Lecture 25

You may want to download the lecture slides that were used for these videos (PDF).

1. A Key Detail on Network Flow Problems

A network flow problem posed with integer capacities on edges always has a maximum flow in which the flow on every edge is an integer. The proof of this fact is an immediate consequence of the fact that the Ford-Fulkerson labelling algorithm uses only addition, subtraction and minimum as its three operations. (1:32)

2. Network Flow Problems with Capacities 1

This video discusses the exercise introduced at the end of the previous lecture, which was to carry out the Ford-Fulkerson labelling algorithm on a network flow that has capacities of 1. (3:47)

3. Disjoint Paths From x to y

There are two different notions of “disjoint”. We could simply require that two different paths share no edges. Or we could make the stronger requirement that they have no vertices in common other than x and y. Network flows will find the maximum number of disjoint paths in either case. (5:04)

4. Some Consequences

There are a few interesting graph theory results. This video discusses Menger’s Theorem, the edge version and the vertex version. (2:16)

5. Matchings in Graphs

A matching in a graph is a set of edges no two of which share an end point. Typically the problem is to find a maximum size matching. (3:24)

6. Matchings in Bipartite Graphs

We are particularly interested in finding a maximum matching in a bipartite graph. (9:12)

7. More on Matchings in Bipartite Graphs

A company has 9 open positions and 7 applicants. The graph has an edge from applicant x to position i when x is capable of performing i. A matching is then an employment plan, and it is natural to try to fill as many open positions as possible. Note that some applicants may not be capable of doing any job and there may be some jobs that no applicant can do. (2:15)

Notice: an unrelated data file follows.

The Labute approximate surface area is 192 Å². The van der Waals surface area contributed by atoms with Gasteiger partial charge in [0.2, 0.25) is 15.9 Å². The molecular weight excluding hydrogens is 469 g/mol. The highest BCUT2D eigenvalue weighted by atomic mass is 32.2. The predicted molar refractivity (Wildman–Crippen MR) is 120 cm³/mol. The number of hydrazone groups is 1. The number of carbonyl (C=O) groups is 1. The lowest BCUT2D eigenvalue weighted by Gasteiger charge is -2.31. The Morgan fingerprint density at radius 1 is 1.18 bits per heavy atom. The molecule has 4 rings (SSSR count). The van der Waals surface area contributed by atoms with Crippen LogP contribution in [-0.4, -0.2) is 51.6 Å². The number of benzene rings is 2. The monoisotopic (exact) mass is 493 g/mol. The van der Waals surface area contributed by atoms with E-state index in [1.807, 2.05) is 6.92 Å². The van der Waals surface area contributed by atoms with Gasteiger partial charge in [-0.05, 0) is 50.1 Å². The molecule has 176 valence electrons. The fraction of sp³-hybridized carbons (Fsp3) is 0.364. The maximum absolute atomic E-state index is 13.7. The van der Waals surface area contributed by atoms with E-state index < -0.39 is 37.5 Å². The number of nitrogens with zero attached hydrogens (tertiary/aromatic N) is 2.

8. The Concept of Defect

Let G = (X, Y, E) be a bipartite graph. For each subset S of X, let N(S) denote the set of all elements y in
Y for which there is some x in X adjacent to y. We call N(S) the set of neighbors of S. (4:01)

9. Hall’s Theorem (Defect Form)

Let G = (X, Y, E) be a bipartite graph. Then the maximum size of a matching in G is |X| – d(G). (3:00)

10. Regular Balanced Bipartite Graphs

Let G = (X, Y, E) be a balanced regular bipartite graph. Then there is a matching of size |X| in G. (3:38)

11. Posets to Bipartite Graphs (1)

For each x in P, the bipartite graph contains two points labeled x’ and x’’ respectively. The edges in the graph have the form x’y’’ where x < y in P. (4:05)

12. Posets to Bipartite Graphs (2)

A matching in G determines a chain partition of P with x immediately below y in a chain when x’y’’ is one of the matching edges. (5:20)

13. Examples of Problems You Could Be Expected to Solve on a Test

In this video, Dr. Trotter explains some of the problems that students are expected to solve in a test. (2:13)

14. Questions

Is 4’6” an edge in the matching? Is 4 less than 6 in P? (2:21)

15. Chain Partitions from a Maximum Matching

We claim that if we form the chain partition from a maximum matching, the chain partition will be a Dilworth Partition. (5:34)

16. Is 19′ Labelled or Unlabelled?

Pick any chain in our partition. Suppose we choose the chain that has the vertex that is labelled 19. Is 19′ labelled or unlabelled? (4:50)

17. An Old Theorem

If we move down a chain, and the starting point has a labelled prime point, and the end point has an unlabelled double prime point, there is a point somewhere in the chain that has a particular property. (1:28)

18. Finding a Maximum Antichain

When the Ford-Fulkerson labelling algorithm halts, for each chain Ci in the partition, there is a point xi in Ci so that xi’ is labeled and xi’’ is not. These points form an antichain. In chain C1 = {e < c < f}, take f. In chain C2 = {d < a}, take a and C3 = {b}, take b (the only choice). Note that {f, a, b} is a 3- element antichain. (11:44)

19. Quiz

In the last few minutes of this lecture, Dr. Trotter assigned a quiz to his students. See if you can answer the question he assigned. (1:12)